falling apart

blasting a crater in the rut of life

My life is in the process of changing, as our lives constantly change, and at the same time I’m witnessing the major transitions of several close friends. I’ve started a new relationship for the first time in four years—an exciting, gratifying and slightly unsettling addition to my life, while a few of my friends are struggling through distressful challenges and facing some difficult decisions. We’re all supporting and encouraging each other through the good, bad, ugly, thrilling and impossible, and it’s reminding me how important times of upset and upheaval are.

I’m lucky that my transition is a positive one, but I’ve known the other side as well, and am convinced that those negative experiences were crucial to getting me where I am today. I believe the most disturbing and jarring events have a critical purpose for us, as we struggle our way through: to open up the very roots of our lives and reveal our true selves, who we really are, who we need to become.

Life transitions are never easy or particularly pretty—not even the ones we want to happen, much less the ones we don’t. And the ones we don’t want, the ones that we’ve been fearing and avoiding, are even more riddled with jagged parts, snags, pitfalls, shame and anxiety. We’ve been existing in the same paradigm for months or years, safe if not exactly happy in the known, barely daring to imagine what the unknown might sound, feel, smell and look like. We might long for another path, another kind of life—long to be truly aligned with ourselves and what’s most important to us, but we’re focused on surviving. We might want change, we just don’t necessarily know what change, or how to consciously make that choice.

And then something happens—something we were unconsciously calling in, or waiting for, or terrified of, something that knocks everything sideways. An explosion rocks our lives, whether one massive impact or a series of small yet life-altering earthquakes.

Because the hard truth is, there’s no climbing out of that rut without blowing a big gaping crater in it first. Otherwise we just keep trudging blindly along in our comfortable dissatisfaction, aware that there could and maybe should be more, but unable to see it for the high walls around us. Suddenly things blow up, and we’re thrown backwards and left flat and breathless. Once we can get back up, let the dust settle, dry our eyes—the world is all around us, strange, unfamiliar, full of possibilities. The light may be too bright, we might be more horrified than gratified at what we’re seeing, but it’s too late. There’s no going back into the rut.

I feel like that happened in both of my previous long-term relationships. I couldn’t see how unhappy and disconnected my ex-husband and I were or how unaligned I felt—I was secure, deep in my rut, even though it wasn’t the life I truly wanted, until a catastrophic eruption blew everything to hell. As for my last relationship… Who knows how long I would have stayed with a manipulative sociopath, convincing myself that I was OK, that it was worth it, had someone I loved not died and shaken my foundation to its core. Blasted a huge crater in my rut, allowing me to climb free.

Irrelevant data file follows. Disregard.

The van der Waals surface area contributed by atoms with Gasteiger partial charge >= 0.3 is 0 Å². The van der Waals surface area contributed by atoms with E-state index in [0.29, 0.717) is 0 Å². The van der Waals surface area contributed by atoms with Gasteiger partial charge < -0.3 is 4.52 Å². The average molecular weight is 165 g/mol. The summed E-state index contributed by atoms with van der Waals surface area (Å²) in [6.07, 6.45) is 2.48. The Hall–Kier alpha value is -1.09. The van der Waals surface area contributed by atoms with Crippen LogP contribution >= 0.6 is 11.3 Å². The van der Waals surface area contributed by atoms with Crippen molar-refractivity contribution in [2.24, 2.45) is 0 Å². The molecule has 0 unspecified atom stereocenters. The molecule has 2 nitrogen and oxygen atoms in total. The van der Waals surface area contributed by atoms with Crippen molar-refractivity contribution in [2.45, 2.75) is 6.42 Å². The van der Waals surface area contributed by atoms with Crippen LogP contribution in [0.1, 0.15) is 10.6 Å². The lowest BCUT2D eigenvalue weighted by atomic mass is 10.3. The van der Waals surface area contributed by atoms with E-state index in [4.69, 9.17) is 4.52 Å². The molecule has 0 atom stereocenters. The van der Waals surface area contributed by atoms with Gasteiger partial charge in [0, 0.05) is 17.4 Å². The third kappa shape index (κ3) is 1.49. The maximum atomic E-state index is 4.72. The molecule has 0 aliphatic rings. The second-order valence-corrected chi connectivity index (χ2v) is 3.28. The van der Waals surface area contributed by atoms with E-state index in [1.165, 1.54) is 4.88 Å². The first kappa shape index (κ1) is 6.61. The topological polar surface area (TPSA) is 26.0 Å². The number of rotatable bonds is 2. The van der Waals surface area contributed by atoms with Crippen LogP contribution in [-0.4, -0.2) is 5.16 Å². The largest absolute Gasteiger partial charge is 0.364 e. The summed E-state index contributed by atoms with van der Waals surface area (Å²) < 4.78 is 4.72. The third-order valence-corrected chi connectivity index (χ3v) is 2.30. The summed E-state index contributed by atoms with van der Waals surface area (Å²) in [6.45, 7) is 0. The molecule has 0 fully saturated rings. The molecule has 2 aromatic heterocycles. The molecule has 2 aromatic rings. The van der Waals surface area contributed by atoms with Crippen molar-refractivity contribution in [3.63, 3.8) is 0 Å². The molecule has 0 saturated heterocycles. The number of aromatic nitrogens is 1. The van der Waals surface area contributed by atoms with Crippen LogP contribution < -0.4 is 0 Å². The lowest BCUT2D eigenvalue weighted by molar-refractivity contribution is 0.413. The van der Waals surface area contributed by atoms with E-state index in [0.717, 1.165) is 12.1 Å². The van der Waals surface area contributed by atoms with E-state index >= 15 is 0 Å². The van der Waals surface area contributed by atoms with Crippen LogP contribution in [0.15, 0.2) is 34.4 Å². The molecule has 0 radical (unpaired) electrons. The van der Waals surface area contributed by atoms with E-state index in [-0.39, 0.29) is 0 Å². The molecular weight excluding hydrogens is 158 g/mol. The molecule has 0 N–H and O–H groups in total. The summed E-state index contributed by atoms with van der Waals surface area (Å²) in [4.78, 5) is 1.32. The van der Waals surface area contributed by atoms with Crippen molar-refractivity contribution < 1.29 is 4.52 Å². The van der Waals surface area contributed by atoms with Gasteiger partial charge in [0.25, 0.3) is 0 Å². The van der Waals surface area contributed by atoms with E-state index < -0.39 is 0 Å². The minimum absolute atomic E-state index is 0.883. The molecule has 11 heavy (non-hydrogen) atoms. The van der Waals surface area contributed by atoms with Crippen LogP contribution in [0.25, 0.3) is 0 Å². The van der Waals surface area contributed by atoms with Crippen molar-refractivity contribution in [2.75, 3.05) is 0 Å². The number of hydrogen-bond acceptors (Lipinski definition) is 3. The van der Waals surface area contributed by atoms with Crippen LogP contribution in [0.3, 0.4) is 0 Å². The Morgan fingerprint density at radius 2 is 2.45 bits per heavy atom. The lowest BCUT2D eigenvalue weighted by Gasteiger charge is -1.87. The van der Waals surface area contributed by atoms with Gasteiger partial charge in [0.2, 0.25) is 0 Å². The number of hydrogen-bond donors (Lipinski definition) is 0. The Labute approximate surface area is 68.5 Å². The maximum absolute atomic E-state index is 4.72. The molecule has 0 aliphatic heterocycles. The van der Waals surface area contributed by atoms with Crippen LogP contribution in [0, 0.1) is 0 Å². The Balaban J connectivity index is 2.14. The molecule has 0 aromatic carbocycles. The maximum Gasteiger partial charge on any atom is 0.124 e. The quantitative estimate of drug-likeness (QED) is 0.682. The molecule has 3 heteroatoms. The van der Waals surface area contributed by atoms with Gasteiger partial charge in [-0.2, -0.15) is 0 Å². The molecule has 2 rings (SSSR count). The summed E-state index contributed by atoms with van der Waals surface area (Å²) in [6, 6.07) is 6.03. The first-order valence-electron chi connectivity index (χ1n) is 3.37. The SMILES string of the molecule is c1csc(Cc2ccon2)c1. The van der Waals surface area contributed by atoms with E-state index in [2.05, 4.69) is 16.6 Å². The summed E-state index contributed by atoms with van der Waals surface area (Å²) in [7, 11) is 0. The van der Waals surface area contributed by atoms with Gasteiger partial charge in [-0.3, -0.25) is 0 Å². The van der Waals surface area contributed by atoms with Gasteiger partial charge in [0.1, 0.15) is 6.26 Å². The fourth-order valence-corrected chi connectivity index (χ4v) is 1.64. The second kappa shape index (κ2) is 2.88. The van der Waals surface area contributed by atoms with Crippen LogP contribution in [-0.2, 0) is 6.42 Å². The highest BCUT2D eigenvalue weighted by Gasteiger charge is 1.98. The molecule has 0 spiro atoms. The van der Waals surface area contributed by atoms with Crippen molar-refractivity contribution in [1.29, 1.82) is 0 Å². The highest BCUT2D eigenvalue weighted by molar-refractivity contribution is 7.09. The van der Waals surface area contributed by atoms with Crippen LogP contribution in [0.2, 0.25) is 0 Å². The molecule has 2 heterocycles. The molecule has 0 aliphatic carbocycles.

Of course, what I’m experiencing now is a very different kind of life event, one that I consciously called in. But even this wanted, appreciated transition has shifted things, requiring me to work to keep my balance. As I and those I love experience the anxiety and disorientation caused by changing paradigms, it helps to remember that all transitions are complicated, all are challenging, all bring some measure of loss and fear along with the pain or pleasure. And all require us to bravely face the new life ahead of us, to step forward into the chance to live in greater alignment with who we truly want to be.

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the richest lessons can be found in the darkest moments

It’s awful. Falling apart is awful.

No two crises are the same, even for the same person, but there are common themes and feelings that arise when life as we know it falls apart. The sick, sad, anxious knotting of the stomach that can’t possibly consider food. The hot waves of shame that come and drench us with disabling embarrassment and regret and guilt and fear, leaving us chilled to the very marrow of our bones when they finally pass. The aching feeling of being separated from everyone around us, imprisoned within our misery, unable to be wholly comforted. The choking sensation of tears, never far away. The conviction that we did this, we deserve this, we don’t deserve help and nothing will ever be the same again. No matter who or what bears the blame, everything in a crisis is overwhelming and distorted into an oppressively negative perspective.

There’s no way around this, the only way to get through it is through it. Through all the anger and shame and fear. It took me two years to finally feel the rage I had built up from my first, and biggest, life crisis—for two years it lived in my stomach and heart and mind, poisoning me, hiding in shadows and affecting everything though I didn’t recognize it. Once I allowed myself to actually feel and express the pent-up rage against my ex-husband, it was only the start of my true healing—and unfortunately I was all caught up with another, and very toxic, relationship at that point, which slowed me down by another two years. Five years from my crisis, I started to feel fully healed and actualized from everything it took and gave and taught me, all the loss and anger and sadness.